The Serious Boater’s Checklist for Avoiding Bad Weather

On the surface, a bout of bad weather might seem
like nothing else than a damper on your enjoyable afternoon of good boating and
good company. But when you’re at the mercy of the water, bad weather is much
more than a threat to your good time: it’s a legitimate worry that can
sometimes threaten your life if you’re not careful.

Anyone who boats regularly needs to know not only
how to avoid bad weather, but how to handle it when it arrives. But if you tackle
the following checklist, you’ll not only be ready to avoid the bad weather,
you’ll know what to do if you do one
day get stuck:

Keep an
NOAA Weather Radio handy.

  • Secure a hand-crank NOOA weather radio. An NOAA
    radio allows you to tune in directly to the local weather forecast around the
    clock. Why hand-crank? So you don’t get stuck with a low charge thanks to a bad
    battery.
  • Make sure your radio is waterproof. You can
    choose a radio of your choice in a watertight container when you’re not using
    it…but look for water-resistant radios when you can find them. This Epica Radio includes
    waterproof rubberized housing and includes both solar charging and a hand
    crank.
  • Turn on your weather radio every time you prepare to
    disembark.
    Make this a habit; not only will the radio give you
    something to listen to, but it will inform you about hazardous weather at the
    most critical time: before you head
    out on the open water.

Learn the familiar
symptoms of bad weather.

  • Observe the morning and evening sky. The old
    phrase “red sky at night, sailor’s delight; red sky at morning, sailor take
    warning.” Why is this so predictive? Because high-pressure systems can
    sometimes stir dust particles and create redness; as weather often moves west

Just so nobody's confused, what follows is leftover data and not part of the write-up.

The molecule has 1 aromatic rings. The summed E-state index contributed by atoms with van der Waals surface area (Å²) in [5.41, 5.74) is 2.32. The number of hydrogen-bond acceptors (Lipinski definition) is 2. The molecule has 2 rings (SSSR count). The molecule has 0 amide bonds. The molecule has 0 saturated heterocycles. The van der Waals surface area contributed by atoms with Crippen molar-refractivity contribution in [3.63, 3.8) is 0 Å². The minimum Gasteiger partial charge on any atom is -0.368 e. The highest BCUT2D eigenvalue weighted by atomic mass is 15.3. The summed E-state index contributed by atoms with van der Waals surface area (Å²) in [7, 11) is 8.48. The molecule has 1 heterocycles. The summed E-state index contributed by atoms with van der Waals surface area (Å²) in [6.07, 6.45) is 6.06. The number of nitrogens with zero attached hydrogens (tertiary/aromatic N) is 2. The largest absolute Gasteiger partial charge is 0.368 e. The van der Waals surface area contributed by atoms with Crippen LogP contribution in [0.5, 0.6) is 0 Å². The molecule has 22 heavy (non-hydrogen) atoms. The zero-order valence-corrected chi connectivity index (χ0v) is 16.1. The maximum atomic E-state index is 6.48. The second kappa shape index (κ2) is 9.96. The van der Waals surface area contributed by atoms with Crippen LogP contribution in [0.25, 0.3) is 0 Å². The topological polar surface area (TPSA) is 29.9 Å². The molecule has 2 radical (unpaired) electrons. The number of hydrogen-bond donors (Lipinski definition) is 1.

to east, a red sky at night suggests a high pressure system approaching and a
    red sky in the morning means the high-pressure system is leaving. This is a
    “rule of thumb,” but don’t expect it to be predictive in every case; always
    listen to your radio.
  • Know your clouds. Low, fast-moving clouds
    usually signify rain, particularly if they’re dark. High clouds tend to suggest
    fair weather—but keep in mind that clouds are far more temporary than they
    appear. Pay attention to the cloud formations from where most weather generally
    approaches your area; this is often west to east.

Getting
Stuck in Bad Weather

  • Do a “bad weather” drill. The Gulf
    Coast Fisherman has an excellent guide for riding out bad weather if you get stuck. Practice bad
    weather techniques when the weather is fair.
  • Keep your boat sealed and leak-free. Make sure
    to browse our sealing products so that even if your boat is caught in rough weather, your
    boat will be adequately prepared to handle it with the least possible amount of
    damage.

You can’t always guarantee that bad weather won’t sneak up on
you, but if you follow this checklist, you’ll have a head start—and sometimes,
that makes all the difference. 

Leave a Reply

All products proudly made in the usa

Download Catalog